Perhaps the most prevalent argument against grammar schools is the two-tier education system they create. This is caused though many different factors, but none more so than their ability to select their students. Meaning that through the selection process they can select the most ‘academic’ students and children who are ‘likely to succeed’. With the students who have been turned away ending up in the comprehensive schools. From this alone it is clear to see the divide that is created in ability but also in mentality, with those turned away thinking they aren’t good enough, which is contrasted by the ‘you can succeed anything’ mentality of grammar schools, which, in contrast, is shown by comprehensive schools often performing worse than the national average in areas with grammar schools. And while in the 1940s those who were not accepted would often find themselves working in trades, this is no longer the case as our country has gone through significant changes since, such as the primary and secondary sectors deceasing dramatically and the huge increase in the tertiary sector’s input into our economy. This would suggest that the two-tier system that is created is no longer fit for purpose as it doesn’t fit our nations demands as many people in grammar and comprehensive schools will find themselves in the same fields of work, especially with the increased number of people taking up further education from low- income households.

Conversely, people may argue that grammar schools should be more prevalent in our education system because they get results and perform well. Which on the whole is a true and fair argument, as grammar schools perform way above the national average. For example in 2016, according to the BBC, grammar schools had 96.7% of their students achieving A* to C in at least 5 subjects, compared to the 58.1% national average. Based off these statistics it is quite clear to see the case for grammar schools. However, these should be taken with a pinch of salt as there are many factors influencing this. None less so than the fact that grammar schools hand pick the ‘brightest’ students who are deemed most likely to succeed, based off their 11 plus entry exams. These students are taught in classes, often smaller than the national average, with students of similar ability to themselves. From this it is clear to see that there is a huge difference to the mixed ability state comprehensive schools. It also remains unclear whether the grammar schools actually contribute to the students’ success, as many argue that the students who succeed in grammar schools would achieve very similar results in comprehensive schools. As their results often similar the results of the ‘brightest’ students in catchments without grammar schools, suggesting that they have little to no impact on those specially selected intake who would seemingly succeed anyway, however we cannot know this for sure.

Grammar schools can be very harming to our education system with the 11-plus exams adding a large amount of pressure on to the children who are still in primary school with this possibly removing what should be a positive learning environment. Not only this but by the time thee children take the test there is a large divide just based on prosperity. As in Kent in 2013 a child on free school meals was 5 times less likely to achieve key stage 2 results by the age of 11, than those who were not, and in turn almost identically less likely to be accepted into a grammar school. It is no secret that prosperity plays a large factor in a child’s likelihood to succeed in terms of exam results, with the most deprived often performing far worse than the most prosperous in society. Furthermore, wealth does play a large factor in the grammar school debate as they under-represent the poorest children. And a possible cause of this is the availability of private tutors to help your child pass the entry tests. Because many of the poorest cannot afford this service it allows the more wealthy children get a helping hand, creating an uneven playing field. As well as children from main-stream primary schools not being specifically taught how to pass the test adding to the inequality and creating a divide between the richest and poorest children, which is why Labour opposes them.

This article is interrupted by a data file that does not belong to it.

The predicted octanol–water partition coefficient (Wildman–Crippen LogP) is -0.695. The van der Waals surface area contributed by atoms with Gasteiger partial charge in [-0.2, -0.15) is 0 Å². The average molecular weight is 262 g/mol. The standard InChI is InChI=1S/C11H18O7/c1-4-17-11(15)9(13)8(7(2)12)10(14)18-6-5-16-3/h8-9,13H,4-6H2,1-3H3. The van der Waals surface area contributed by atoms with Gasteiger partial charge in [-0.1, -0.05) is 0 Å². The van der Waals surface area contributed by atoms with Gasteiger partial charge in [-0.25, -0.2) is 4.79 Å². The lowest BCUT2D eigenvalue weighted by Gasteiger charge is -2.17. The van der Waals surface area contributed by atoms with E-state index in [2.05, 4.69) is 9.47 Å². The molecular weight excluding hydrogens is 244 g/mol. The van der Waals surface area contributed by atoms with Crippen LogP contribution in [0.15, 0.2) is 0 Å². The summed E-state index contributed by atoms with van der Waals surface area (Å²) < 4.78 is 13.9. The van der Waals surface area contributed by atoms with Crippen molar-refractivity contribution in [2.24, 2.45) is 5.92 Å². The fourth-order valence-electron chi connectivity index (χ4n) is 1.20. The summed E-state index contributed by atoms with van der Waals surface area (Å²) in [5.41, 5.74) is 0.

On the whole grammar schools are extremely divisive. They add to inequality by creating a two-tier education system and harming social mobility, as areas with a selective education system reinforce and, sometimes, increase social segregation by endangering the social cohesion between those with and those without. Not only this but dividing the most able and the rest from an early age adds to the long list of problems grammar schools have. By looking at the evidence it is clear to see the issues there are with the selective school system and how it is no longer fit for purpose. The proposal of the additional funding appears to be taking our education system back a step. And I for one would much rather see that money being used to fund the comprehensive schools that are struggling to remain open, or to improve the schools that perform the worst so that everybody has an equal opportunity to succeed.